05/09/2013 - 07/09/2013
21/08/2013 - 24/08/2013
10/03/2008 - 16/03/2008
12/09/2013 - 14/09/2013
This enchanting circus show from a troupe of young and exuberant performers mixes eye-popping acrobatic skills with so much more. Traces is a new style of athletic dance theatre, pulling circus out of the big top and transporting it to a highly theatrical context.
Traces begins with the five performers being hurled around the post-apocalyptic set by unseen forces. Time is running out. What will be their fate?
With precision acrobatic skills and a jet-propelled urban street energy, these artists segue effortlessly from one act to another, using anything and everything that comes to hand. From traditional Chinese circus techniques to freestyle moves, basketball to skateboarding, they soar, dance, somersault, jump, spring, balance and catapult in limitless variations, backed by visual projections. You’d swear they have wings, but then they can also play the piano like classical pros.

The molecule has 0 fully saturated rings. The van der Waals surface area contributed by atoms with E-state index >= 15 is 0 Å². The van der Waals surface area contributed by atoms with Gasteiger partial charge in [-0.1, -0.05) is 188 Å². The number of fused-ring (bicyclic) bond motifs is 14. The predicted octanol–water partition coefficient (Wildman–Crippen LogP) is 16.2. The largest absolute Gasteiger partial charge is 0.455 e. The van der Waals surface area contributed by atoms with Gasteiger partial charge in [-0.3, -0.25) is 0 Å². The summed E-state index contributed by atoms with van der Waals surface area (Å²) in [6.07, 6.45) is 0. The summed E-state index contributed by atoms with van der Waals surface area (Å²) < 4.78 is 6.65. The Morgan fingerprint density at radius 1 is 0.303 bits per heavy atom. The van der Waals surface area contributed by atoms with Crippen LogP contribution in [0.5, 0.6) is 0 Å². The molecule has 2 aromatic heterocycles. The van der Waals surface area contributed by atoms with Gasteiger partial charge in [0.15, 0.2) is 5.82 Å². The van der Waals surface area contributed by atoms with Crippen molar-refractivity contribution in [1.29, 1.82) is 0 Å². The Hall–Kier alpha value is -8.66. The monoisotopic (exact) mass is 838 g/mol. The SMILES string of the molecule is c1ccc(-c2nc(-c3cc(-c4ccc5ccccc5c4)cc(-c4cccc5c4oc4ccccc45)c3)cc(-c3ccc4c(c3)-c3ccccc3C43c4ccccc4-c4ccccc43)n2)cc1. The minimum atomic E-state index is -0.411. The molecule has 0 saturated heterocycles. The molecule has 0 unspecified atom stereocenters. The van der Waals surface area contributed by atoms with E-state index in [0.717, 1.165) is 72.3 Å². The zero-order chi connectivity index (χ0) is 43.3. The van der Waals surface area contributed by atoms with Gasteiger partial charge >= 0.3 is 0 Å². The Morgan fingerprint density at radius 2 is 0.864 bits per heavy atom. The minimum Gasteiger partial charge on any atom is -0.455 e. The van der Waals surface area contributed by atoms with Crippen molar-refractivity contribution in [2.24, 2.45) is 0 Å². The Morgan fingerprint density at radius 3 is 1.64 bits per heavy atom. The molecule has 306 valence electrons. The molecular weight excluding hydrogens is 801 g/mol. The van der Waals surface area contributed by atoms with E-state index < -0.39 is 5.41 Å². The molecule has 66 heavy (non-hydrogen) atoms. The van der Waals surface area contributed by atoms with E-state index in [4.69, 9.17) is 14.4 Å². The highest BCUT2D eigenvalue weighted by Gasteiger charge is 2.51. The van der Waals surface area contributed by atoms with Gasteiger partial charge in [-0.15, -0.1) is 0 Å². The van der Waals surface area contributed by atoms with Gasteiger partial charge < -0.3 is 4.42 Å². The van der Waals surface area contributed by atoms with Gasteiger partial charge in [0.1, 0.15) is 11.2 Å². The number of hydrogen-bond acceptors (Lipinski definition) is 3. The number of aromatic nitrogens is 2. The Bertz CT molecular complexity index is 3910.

Traces will leave you breathless and wanting more, just as the countdown runs out …
Francisco Cruz, Raphael Cruz, Brad Henderson and Will Underwood have known each other practically all of their lives. At the San Francisco Circus Center these boys trained alongside one another from ages eight to 18, in intensive Chinese acrobatic courses with former Nanjing Acrobatic Troupe director Master Lu Yi. The four boys spent their days in the circus gym perfecting uniquely Chinese disciplines such as hoop-diving, pole-climbing, and chair-balancing, as well as more traditional western circus skills as teeterboard and trampoline. When not in the circus gym they still “trained” alongside one another on the streets: skateboarding, playing basketball and doing graffiti. They performed together in local circus productions and went on the road from time to time.
In 2002 the four boys all moved across the continent to further their training at l’École Nationale de Cirque in Montreal, Canada. There they sharpened their circus techniques and acquired a few new ones, while equally honing their skills as dancers and actors. This is also where they met their future Tracescast member, Héloïse.